The Dark Mirror (1946) - Playing twins is both a challenge and a hoot for many actresses, and De Havilland makes the most of her chance in this noirish Freudian murder mystery that received an Oscar nomination for its original story. Directed by Robert Siodmak (The Spiral Staircase) and written by Nunnally Johnson (The Three Faces of Eve), the film showcases De Havilland's versatility and builds to a stunning climax.
To Each His Own (1946) - Though it's all too easy to dismiss this story of unrequited mother love as shameless soap opera, De Havilland's measured, heart-wrenching portrayal diffuses the melodrama and lends authenticity to the tale of a woman who gives up her illegitimate son and becomes a shadowy figure on the periphery of his life. To Each His Own was De Havilland's first film following a two-year period of inactivity resulting from an industry backlash after her historic court victory, and she justly earned her first Best Actress Oscar for her bravura performance. Amazingly, To Each His Own has never been released on Blu-ray; hopefully, Paramount will right that wrong soon.
The Snake Pit (1948) - De Havilland nabbed another Oscar nod for her riveting, highly believable portrayal of a mentally disturbed woman who must endure harrowing treatments and painful therapy sessions during her turbulent stay in a state psychiatric hospital. Director Anatole Litvak's drama was one of a series of social issue films in the late 1940s that tackled taboo topics with sensitivity and insight.
The Heiress (1949) - Arguably De Havilland's crowning achievement, director William Wyler's impeccable adaptation of Henry James' portrait of a painfully shy, sheltered, insecure, impressionable, yet very rich young woman who's dominated by her cold, disparaging father (Ralph Richardson) and courted by a handsome suitor with questionable motives won the star her second Best Actress Oscar. De Havilland is tender, tragic, and ultimately chilling in an understated, tour de force performance that's just as powerful today as it surely was 70 years ago.
My Cousin Rachel (1952) - Is she or isn't she? This brooding, atmospheric adaptation of Daphne du Maurier's gothic novel casts De Havilland as an English lord's mysterious widow who might be both a greedy opportunist and ruthless murderess. A young Richard Burton co-stars as the dead lord's impetuous heir, who's either the love of Rachel's life or her next victim. De Havilland doesn't give away much in a fascinating performance that will keep you guessing...even after the movie ends.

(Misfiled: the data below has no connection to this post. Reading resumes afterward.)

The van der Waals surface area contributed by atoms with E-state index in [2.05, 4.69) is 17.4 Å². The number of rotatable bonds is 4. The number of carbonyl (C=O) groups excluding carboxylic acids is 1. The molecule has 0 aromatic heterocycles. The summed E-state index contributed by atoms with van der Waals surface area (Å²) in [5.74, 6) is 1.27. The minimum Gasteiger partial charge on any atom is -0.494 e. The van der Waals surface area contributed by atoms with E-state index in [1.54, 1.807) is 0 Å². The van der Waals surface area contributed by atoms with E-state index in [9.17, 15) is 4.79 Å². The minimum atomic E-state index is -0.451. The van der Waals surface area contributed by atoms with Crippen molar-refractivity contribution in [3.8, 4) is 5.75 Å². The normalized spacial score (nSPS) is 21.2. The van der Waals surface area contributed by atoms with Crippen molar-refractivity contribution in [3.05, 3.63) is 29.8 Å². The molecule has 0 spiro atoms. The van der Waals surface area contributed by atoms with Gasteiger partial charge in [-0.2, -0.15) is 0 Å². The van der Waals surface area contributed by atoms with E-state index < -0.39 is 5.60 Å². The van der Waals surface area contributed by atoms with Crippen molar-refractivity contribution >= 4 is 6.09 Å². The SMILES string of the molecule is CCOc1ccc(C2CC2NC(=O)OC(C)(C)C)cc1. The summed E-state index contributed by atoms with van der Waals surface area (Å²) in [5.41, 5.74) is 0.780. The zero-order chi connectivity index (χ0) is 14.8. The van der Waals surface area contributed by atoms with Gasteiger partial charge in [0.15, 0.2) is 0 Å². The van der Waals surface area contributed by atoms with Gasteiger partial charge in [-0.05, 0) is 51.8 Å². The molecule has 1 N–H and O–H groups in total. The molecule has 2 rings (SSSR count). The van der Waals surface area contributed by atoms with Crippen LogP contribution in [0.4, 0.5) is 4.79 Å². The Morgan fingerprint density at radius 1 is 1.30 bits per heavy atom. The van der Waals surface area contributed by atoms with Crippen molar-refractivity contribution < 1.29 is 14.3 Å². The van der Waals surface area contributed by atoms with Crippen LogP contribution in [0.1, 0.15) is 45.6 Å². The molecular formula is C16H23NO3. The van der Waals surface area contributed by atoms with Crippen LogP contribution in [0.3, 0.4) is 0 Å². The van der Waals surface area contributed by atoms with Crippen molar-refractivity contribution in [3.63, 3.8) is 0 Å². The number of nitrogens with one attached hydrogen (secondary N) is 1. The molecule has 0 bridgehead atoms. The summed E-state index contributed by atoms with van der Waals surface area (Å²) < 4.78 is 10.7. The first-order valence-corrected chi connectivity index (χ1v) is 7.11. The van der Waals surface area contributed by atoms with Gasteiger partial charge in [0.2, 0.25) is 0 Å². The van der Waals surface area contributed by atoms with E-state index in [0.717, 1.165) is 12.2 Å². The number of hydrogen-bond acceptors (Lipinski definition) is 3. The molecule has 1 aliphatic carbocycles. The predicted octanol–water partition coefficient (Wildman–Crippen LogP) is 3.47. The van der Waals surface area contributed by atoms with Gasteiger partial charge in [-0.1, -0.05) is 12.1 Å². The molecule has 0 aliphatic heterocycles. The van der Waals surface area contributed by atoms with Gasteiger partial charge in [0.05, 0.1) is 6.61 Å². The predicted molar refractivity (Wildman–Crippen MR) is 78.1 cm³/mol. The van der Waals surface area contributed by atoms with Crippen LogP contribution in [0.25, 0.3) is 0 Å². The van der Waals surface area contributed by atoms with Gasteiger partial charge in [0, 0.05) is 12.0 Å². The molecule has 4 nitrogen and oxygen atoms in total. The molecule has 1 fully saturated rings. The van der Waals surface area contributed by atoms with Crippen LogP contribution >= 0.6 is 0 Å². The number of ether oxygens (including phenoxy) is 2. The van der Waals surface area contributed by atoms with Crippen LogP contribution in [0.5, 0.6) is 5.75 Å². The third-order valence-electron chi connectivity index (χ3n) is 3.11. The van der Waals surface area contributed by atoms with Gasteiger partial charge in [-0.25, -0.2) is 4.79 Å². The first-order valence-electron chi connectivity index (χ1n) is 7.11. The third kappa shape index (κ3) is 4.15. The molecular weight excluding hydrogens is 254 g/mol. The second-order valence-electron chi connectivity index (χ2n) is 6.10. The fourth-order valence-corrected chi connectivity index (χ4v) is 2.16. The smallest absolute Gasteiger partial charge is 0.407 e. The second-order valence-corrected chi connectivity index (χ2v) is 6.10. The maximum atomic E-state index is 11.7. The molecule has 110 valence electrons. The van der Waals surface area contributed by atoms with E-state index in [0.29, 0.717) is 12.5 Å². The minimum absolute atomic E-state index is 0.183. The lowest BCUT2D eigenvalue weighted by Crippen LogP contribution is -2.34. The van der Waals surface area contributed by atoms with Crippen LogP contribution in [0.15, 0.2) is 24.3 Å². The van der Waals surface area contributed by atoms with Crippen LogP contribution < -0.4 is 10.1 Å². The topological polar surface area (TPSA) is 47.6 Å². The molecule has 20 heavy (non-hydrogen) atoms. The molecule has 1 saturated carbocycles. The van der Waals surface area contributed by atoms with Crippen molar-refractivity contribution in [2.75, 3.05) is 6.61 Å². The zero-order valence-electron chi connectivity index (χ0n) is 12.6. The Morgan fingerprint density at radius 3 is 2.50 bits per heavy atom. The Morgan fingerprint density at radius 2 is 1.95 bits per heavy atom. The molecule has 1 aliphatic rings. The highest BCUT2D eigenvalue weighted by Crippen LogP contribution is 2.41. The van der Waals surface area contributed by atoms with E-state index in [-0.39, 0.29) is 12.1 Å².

Light in the Piazza (1962) - De Havilland gives an empathetic performance as the concerned mother of a mentally challenged young woman (Yvette Mimieux) who falls in love with a dashing Italian (George Hamilton) while vacatoning in Florence. Director Guy Green's delicate drama, which was adapted into a successful Broadway musical in 2005, features gorgeous Italian locations and addresses important issues. Hopefully, along with To Each His Own, it will see a Blu-ray release in the not-too-distant future.
Hush...Hush, Sweet Charlotte (1964) - Guilty pleasures don't get much guiltier (or provoke more pleasure) than this captivating bit of Grand Guignol melodrama that casts De Havilland as the duplicitous cousin of a deranged woman (Bette Davis) who's haunted by the brutal murder of her lover 35 years ago. De Havilland rarely played bitches, but she's a humdinger of one here, and recites every deliciously nasty line with relish. Packed with plot twists and scenery-chewing performances galore, Hush...Hush, Sweet Charlotte is a ghoulishly good thriller that elevates camp to high art.